Drug companies have a strong economic bias for denying you access to pyridoxamine...

The FDA believes that allowing a drug that is being clinically tested to also be sold as a dietary supplement will prevent pharmaceutical companies from funding research. This is a FALSE assumption.

Each year, more than $400 million of an expensive drug called Niaspan is sold for the purpose of increasing beneficial HDL and reducing artery-clogging triglycerides (and LDL). Niaspan is nothing more than extended-release niacin that one can purchase as a low cost supplement.
While extended release niacin has long been available as a supplement, the most money is being made by pharmaceutical interests by virtue of mainstream doctors prescribing Niaspan to their cardiac patients and Medicare/insurance companies paying its inflated price.

Another dietary supplement that went through pharmaceutical funded clinical trials to prove its efficacy is the prescription fish oil drug called Lovaza (previously named Omacor). Even though Lovaza costs about seven times more than the same amount of EPA/DHA obtainable from dietary supplements, sales are exploding because many doctors are prescribing this fish oild drug to their cardiac patients. In 2007, pharmaceutical giant GlaxoSmithKline bought the maker of Lovaza for an astounding $1.65 billion. Glazo paid this astronomical amount of money for the ownership of this prescription fish oil knowing full well that dietary supplement fish oil could be obtained at a fraction of the price...

WHAT YOU CAN DO TO FIGHT BACK!
We know that pyridoxamine was used as a dietary supplement in the early 1990s. If we can prove that pyridoxamine was sold in the United States prior to 1994, the FDA will not be allowed to ban it. The Dietary Supplement Health and Education Act protects supplements marketed prior to October 1994.
If you used pyridoxamine prior to October 1994, please let us know so we can add your name to an affidavit and use any evidence you have to overturn the FDAs proposed ban on pyridoxamine. The FDA is controlled by the Executive branch of government. Writing to members of Congress may not work since they do not directly control arbitrary FDA decisions, such as banning of pyridoxamine at the bureaucratic level.
The White House, on the other hand, can with one phone call, demand that the FDA reverse its position and allow the free sale of pyridoxamine as a dietary supplement.
We therefore urge Life Extension (thisisms) members to mail the form letter that appears below to the health administrative affairs officer at the White House and demand that the FDA lift its proposed ban on pyridoxamine.


Nancy-Ann DeParle
Director
Office of Health Reform
The White House
1600 Pennsylvania Avenue NW
Washington, DC 20500


Dear Ms. DeParle,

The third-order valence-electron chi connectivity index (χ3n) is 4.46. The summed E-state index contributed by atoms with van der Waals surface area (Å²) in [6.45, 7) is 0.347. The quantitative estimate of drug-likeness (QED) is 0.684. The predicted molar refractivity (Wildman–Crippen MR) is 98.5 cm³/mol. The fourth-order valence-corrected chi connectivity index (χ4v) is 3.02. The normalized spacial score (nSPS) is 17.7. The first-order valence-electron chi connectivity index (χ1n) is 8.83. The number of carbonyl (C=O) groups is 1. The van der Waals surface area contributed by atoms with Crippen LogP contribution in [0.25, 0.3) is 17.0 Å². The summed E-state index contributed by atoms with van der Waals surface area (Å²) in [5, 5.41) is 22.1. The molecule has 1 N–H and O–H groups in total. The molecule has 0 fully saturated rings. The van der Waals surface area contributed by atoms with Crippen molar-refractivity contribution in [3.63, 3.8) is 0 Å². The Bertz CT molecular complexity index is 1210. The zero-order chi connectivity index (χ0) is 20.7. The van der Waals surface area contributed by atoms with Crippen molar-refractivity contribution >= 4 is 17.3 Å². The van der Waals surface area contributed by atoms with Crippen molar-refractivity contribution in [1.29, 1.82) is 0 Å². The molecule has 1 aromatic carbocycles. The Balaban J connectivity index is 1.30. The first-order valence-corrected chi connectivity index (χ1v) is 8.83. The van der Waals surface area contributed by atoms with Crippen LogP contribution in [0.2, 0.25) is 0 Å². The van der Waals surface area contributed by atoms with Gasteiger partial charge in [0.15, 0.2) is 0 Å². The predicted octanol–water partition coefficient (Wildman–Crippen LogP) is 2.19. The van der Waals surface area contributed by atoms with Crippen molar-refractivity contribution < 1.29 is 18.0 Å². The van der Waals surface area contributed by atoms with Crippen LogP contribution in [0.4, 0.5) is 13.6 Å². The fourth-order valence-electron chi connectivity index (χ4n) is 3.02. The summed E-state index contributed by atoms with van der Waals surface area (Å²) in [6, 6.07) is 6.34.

The FDA is denying Americans access to a low-cost dietary supplement (pyridoxamine) in order to make this natural vitamin an expensive prescription drug.

If the FDA succeeds, the American public's health will be severely injured, and Medicare will be forced to fork over millions of unnecessary dollars to subsidize pyridoxamine as an overpriced pharmaceutical.

Safety is NOT the issue. The FDA admits its plan to ban pyridoxamine is in direct response to a petition filed by a pharmaceutical company. This company wants the FDA to grant it exclusive status to sell the safest form of vitamin B6 (pyridoxamine) as a drug!

At stake are the lives of millions of Americans whose health can be protected against a host of age-related diseases if pyridoxamine can be freely added to dietary supplement formulas.

The FDA has received a petition from another pharmaceutical company seeking to ban the sale of pyridoxal-5'-phosphate, which is another form of vitamin B6 that has been safely sold as a dietary supplement for decades. I ask that you instruct the FDA to reject this petition since pyridoxal-5'-phosphate provides numerous health benefits that cannot be obtained with conventional vitamin B6 (pyridoxine HC1) supplements.

I also ask that you mandate the FDA to reverse its inappropriate ban against pyridoxamine, so that it can once again be freely sold as a vitamin B6 dietary supplement.

Your administration has prioritized the need to make healthcare affordable to all. One simple way of accomplishing this is to not allow pharmaceutical companies to enjoy bureaucracy-bestowed monopolies.

Yours sincerely

Name:

Address:
3 years antibiotics, 06/09 bilateral jug stents at C1, 05/11 ballooning of both jug valves, 07/12 stenting of renal vein, azygos & jug valve ballooning,
User avatar
gibbledygook
Family Elder
 
Posts: 1412
Joined: Mon Feb 14, 2005 4:00 pm
Location: London


Return to Regimens

 


  • Related topics
    Replies
    Views
    Last post

Who is online

Users browsing this forum: No registered users